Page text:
Photography + Imaging student Jessee Torres’s work is included in the 25th Annual Hearts & Flowers Exhibition currently on view at The Folk Tree in Pasadena. Torres specializes in wet plate collodion prints, the prevalent photographic method used through the end of the 19th Century.
The collodion process requires the photographic material to be coated, sensitized, exposed and developed within the span of about fifteen minutes, necessitating a portable darkroom for use in the field. In the following video, she describes her progression from digital to collodion photography. Torres credits Art Center faculty Stephen Berkman, Ken Merfeld and Steve LaVoie as influencing her work.
Torres will be at The Folk Tree this weekend photographing portraits using the wet plate collodion process. Participants who reserve a time will receive a varnished tintype/ferrotype, an 8×10 archival print a digital image, all for the reasonable price of $75. To sign up, call Gail Mishkin at 626.793.4828 or call The Folk Tree at 626.795.8733.
The Pasadena Star-News recently spoke with Torres about her participation in the exhibition. For excerpts from the article, read more after the break.
For Torres, the event is something of a homecoming, as her mother worked at the Folk Tree while she was growing up in Pasadena. Torres was inspired by the venue’s art and drew and took photographs of old cars. At age 18, she took her first class in photography.
“I learned that I could make a picture perfect; what I saw in my head could actually be on the film,” she said. “That opened a whole new door for me.” …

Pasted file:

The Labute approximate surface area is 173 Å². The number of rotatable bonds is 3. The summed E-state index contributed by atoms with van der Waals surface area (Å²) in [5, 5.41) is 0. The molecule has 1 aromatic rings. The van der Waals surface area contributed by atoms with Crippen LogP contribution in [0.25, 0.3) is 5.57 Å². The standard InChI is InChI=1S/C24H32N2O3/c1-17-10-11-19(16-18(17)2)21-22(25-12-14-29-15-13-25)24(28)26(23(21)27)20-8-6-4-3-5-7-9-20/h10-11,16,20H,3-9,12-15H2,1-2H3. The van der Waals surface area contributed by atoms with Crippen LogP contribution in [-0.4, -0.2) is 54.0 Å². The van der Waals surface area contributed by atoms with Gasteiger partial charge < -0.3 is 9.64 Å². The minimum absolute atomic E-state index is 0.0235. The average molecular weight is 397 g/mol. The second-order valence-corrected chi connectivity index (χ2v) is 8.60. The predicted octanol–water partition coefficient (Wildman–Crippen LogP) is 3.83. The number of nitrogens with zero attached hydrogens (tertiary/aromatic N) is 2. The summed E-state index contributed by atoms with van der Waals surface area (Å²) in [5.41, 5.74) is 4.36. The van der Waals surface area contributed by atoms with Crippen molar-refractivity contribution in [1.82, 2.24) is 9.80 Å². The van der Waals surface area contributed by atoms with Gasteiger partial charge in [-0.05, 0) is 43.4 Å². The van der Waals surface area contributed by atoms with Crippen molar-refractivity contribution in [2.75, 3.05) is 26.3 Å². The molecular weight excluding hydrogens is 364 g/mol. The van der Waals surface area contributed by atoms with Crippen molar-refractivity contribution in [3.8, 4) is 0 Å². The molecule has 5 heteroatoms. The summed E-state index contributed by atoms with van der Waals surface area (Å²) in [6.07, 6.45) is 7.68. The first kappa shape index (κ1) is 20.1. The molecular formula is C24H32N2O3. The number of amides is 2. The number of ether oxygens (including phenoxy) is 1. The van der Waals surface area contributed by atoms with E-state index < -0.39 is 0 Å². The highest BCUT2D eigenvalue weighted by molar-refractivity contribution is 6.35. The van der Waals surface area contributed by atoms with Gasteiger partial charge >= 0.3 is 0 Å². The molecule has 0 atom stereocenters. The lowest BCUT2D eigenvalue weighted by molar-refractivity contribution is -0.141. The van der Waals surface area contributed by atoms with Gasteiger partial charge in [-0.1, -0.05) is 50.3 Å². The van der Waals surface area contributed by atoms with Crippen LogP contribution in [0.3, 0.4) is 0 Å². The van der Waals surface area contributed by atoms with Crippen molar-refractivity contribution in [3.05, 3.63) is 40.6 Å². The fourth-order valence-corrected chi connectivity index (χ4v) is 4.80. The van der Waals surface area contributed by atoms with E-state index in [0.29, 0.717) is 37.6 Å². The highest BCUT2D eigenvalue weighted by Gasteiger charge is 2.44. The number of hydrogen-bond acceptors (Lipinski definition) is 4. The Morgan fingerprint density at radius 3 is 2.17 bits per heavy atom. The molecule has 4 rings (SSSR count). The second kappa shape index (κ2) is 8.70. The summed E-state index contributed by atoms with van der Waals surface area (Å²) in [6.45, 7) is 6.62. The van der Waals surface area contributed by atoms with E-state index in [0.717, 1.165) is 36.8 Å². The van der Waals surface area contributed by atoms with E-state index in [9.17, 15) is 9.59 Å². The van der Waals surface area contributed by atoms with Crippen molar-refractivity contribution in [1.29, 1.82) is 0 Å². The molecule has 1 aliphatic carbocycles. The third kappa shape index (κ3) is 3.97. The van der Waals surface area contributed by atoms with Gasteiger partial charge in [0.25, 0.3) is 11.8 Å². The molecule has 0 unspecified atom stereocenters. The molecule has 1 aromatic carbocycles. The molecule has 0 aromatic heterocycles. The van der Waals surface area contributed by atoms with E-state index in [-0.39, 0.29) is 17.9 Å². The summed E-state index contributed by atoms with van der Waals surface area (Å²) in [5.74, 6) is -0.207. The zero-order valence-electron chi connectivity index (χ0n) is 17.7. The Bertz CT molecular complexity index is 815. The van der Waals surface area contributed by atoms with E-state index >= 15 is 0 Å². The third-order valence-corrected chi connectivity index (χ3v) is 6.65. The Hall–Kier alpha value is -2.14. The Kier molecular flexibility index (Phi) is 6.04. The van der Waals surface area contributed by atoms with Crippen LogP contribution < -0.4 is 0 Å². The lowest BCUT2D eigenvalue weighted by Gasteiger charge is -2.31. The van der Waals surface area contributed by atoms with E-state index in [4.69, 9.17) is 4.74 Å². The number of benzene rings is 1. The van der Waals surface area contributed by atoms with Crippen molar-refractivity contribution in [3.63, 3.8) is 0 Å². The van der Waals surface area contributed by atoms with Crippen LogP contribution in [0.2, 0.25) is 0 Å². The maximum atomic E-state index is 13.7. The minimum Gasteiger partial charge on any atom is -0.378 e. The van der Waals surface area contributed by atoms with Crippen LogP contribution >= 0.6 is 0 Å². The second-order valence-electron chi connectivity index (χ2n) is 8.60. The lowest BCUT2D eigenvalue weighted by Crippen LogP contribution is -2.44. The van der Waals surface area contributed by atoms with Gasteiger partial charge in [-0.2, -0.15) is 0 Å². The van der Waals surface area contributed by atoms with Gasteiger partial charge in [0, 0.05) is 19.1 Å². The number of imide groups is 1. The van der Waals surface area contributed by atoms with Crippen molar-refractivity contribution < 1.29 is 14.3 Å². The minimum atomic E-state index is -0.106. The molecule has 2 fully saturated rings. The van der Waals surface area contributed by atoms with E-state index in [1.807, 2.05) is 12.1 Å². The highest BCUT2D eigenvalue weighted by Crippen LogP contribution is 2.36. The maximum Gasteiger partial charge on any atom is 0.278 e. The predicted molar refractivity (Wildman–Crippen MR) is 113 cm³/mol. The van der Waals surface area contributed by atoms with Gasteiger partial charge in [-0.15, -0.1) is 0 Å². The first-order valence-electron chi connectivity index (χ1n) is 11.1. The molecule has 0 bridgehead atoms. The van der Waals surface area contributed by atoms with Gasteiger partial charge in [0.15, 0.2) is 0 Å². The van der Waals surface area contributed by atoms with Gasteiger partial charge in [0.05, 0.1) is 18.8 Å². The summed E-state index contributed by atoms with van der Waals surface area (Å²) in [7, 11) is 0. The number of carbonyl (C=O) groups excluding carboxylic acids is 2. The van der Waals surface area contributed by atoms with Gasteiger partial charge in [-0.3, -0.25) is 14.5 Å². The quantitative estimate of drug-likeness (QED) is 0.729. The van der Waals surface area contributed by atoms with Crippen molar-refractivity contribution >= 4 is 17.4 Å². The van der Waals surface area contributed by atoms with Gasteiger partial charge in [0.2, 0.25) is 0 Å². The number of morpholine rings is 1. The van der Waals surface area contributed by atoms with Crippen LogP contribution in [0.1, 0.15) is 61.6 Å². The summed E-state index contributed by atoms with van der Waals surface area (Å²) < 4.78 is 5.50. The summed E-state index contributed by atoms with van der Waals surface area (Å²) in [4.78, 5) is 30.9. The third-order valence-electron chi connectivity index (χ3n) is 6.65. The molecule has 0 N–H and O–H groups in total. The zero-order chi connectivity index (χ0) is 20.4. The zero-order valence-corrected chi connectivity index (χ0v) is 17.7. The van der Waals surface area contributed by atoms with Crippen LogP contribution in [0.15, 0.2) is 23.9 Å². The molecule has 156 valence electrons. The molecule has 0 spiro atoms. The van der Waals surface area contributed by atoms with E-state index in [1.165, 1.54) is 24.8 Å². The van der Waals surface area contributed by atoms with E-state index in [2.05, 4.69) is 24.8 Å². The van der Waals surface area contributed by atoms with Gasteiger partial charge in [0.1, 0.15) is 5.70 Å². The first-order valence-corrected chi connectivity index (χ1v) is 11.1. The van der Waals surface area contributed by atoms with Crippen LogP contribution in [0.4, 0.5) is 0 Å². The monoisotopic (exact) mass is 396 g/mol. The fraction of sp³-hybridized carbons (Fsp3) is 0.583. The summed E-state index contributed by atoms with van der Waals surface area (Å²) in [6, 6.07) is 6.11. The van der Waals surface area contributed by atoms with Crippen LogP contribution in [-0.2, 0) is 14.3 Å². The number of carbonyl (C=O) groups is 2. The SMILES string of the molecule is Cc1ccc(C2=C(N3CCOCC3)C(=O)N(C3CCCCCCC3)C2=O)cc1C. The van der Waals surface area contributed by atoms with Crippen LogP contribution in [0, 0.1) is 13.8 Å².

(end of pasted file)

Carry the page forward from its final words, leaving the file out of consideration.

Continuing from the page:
She studied photography at the Art Center College of Design in Pasadena. One of her classes took a trip to professional photographer Stephen Berkman’s Pasadena studio to learn about the collodion wet process. …
Torres was fascinated by the process, and Berkman invited her to work with him on a shoot. Torres was inspired to save money for her own wet process kit. Within six months, she was doing her own collodion photography.
The photograph’s subject must remain still during the exposure portion of the collodion process, which can take as long as five minutes, Torres said. The day’s temperature can affect the time needed: the warmer the day, the quicker the exposure is finished.
“I usually have the person sit. I keep talking to them and see that they’re comfortable,” Torres said. …
Torres allows the chemicals to take over the outcome of the art. Her images may have hazy spots and scratches.
“I like the weird things that happen,” she said. “I like to be surprised. I don’t want a perfect image every time.”
HEARTS & FLOWERS XXIV, an exhibition for the romantically inclined, offering an eclectic blend of fine art, contemporary crafts, and traditional folk art, runs through February 18, 2012.